Imagine this: I’m the general of an army. (Stop laughing; I know it’s funny). My army is comprised of all of the strategies, tips, revision notes and motivation that I have. My enemy? A-Levels, that I’ll be fighting – I mean taking – in a year and a half.
Right now, I’m trying to deal with the baby version, the battle before the real one; it’s the one that’s so difficult but afterwards, an even worse foe comes along and goes “HA, you thought that was bad? Good luck!” And no, I’m not having a nervous breakdown just thinking about it. Where would you get that impression from?
Today, I had a panicky moment in terms of my work ethic and everything else. We had a double feature lecture, in which we were talked to about how to deal with revision, and how to get on top of things before our exams. Because of that, and because I realised that I haven’t been doing enough, I’ve compiled a little list of what I’m going to do. This time, I’ll stick to it.
1. Make better notes
I consider my notes to be rather bad, in that I write in full sentences and put so much detail in them that whenever I look back at it, I feel overwhelmed. This rigorous screaming of everything onto a page got me through GCSE, but because of the amount of work and the level of it, I need concise things to work from. Upon realising that all the notes I’ve made were in my usual style – writing everything and then feeling sick whenever I thought about it – I blinked, froze, and shouted: “NO, why did I do that?” Maybe my notes are alright, but they’re not alright for me.
2. Read over said notes and actually understand them
When I get home from school, I’m usually either too tired or too dispondent to read over what I wrote in lessons. That’s partly because I get exhausted when thinking of my notes, but also because I lack the drive to bother. That is bad, because if I want the information to be absorbed into my brain, I have to properly make the effort to learn it. Reading over them isn’t enough: I also have to fully understand the concepts, such as political policies of Bismarck, or why Anne Sexton used a specific technique in her poem.
3. Do productive work outside of lessons
We were asked in an assembly a few weeks ago: “Do you do proactive work or retroactive work?” The former being work that the teacher hasn’t set, and the latter just doing what’s asked of you by the teacher. I do the former, but not enough, and it irritates me. I need to really start doing extra work for french especially, and further reading for history and english, as well as everything else. It feels too much now, but if I take it a little at a time, I can manage; we’re told to do so much already, but doing more will enhance my understanding of the subjects I’m doing.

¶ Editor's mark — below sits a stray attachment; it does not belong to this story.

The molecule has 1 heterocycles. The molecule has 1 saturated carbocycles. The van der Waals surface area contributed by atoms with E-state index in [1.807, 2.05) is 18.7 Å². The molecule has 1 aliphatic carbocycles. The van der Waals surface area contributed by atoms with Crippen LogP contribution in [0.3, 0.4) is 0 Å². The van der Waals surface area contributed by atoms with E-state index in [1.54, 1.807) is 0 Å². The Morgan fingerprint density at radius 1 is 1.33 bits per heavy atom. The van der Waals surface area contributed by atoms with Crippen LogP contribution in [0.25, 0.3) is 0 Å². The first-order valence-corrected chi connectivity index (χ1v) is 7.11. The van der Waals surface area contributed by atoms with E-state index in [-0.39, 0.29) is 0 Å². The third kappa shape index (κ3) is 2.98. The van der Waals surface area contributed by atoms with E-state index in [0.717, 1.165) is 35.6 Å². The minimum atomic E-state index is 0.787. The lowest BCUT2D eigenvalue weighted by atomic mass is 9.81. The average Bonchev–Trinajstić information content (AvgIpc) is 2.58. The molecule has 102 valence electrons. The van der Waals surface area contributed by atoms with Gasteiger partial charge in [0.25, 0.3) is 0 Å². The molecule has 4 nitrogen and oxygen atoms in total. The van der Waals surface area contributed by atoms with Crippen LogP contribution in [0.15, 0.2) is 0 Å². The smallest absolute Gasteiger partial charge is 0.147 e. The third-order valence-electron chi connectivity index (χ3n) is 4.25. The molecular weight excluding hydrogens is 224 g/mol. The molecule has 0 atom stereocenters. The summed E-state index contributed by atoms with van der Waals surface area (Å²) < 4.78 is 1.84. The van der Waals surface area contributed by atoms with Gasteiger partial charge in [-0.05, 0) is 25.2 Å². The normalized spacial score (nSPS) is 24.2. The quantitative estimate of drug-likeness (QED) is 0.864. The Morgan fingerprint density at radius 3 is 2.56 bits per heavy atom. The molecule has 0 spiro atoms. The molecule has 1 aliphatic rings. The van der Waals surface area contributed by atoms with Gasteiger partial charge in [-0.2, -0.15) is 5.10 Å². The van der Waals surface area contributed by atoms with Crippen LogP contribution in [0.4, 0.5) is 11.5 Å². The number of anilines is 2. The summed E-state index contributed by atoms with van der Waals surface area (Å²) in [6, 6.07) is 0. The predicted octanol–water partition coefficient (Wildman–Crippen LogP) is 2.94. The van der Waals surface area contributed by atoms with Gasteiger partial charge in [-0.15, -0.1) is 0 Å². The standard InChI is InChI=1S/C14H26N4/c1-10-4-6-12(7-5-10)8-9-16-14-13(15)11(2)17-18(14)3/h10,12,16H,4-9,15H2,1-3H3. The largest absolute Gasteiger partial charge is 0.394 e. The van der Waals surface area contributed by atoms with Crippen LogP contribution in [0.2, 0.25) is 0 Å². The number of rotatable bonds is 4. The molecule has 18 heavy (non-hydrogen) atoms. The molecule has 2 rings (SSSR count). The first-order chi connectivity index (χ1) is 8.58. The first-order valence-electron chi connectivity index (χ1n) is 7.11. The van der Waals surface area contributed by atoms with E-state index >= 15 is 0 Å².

4. Actually talk to teachers
Since I started secondary school, I’ve had a few issues with asking for help: I think that I’m wasting their time, that if I tried harder I’d understand it, or that they’d think I was stupid. It’s resulted in a lot of tears on my end, and frustration on my teachers’ end, and it’s only recently that I’ve felt comfortable enough to voluntarily approach my teacher. All of them are lovely people and understand how hard A-Levels are, so if I talk to them more, I’ll feel more at ease and better about the work, rather than drowning in a sea of crappy worries. They’re not terrifying, though some I prefer to others, but still: they can help and I should remember that.
5. Don’t over-work
As soon as I wrote this down, I burst out laughing because I’m the queen of over-stressing and never giving myself time to relax. I’m still working on that, rather unsuccessfully, but here are some things that may make me more calm:
1. Seeing friends at weekends
2. Going out for walks
3. Increasing my independence – going on trains, cooking, walking around by myself – all of which are more difficult because I’m blind and never did those things in the past
4. Take BREAKS from revision and working
That will help me, because life isn’t all about constant schoolwork.
Hopefully, these will get me through AS Levels, and A-Levels too. If I can keep to these, I won’t be crying constantly from stress like at GCSE, and I’ll be more motivated. By doing all of this, I can feel more organised, get more motivated and do more work.
It’s simple, or it should be. From now onwards, I’ll be better about taking the initiative in studying.
I can do this. I hope that getting a handle on school will help me to cope with my terrible feelings right now, and the inadequacy I almost always feel. If I can prove to myself I’m good enough in this, I can prove to myself that I’m good enough in anything.
From Elm 🙂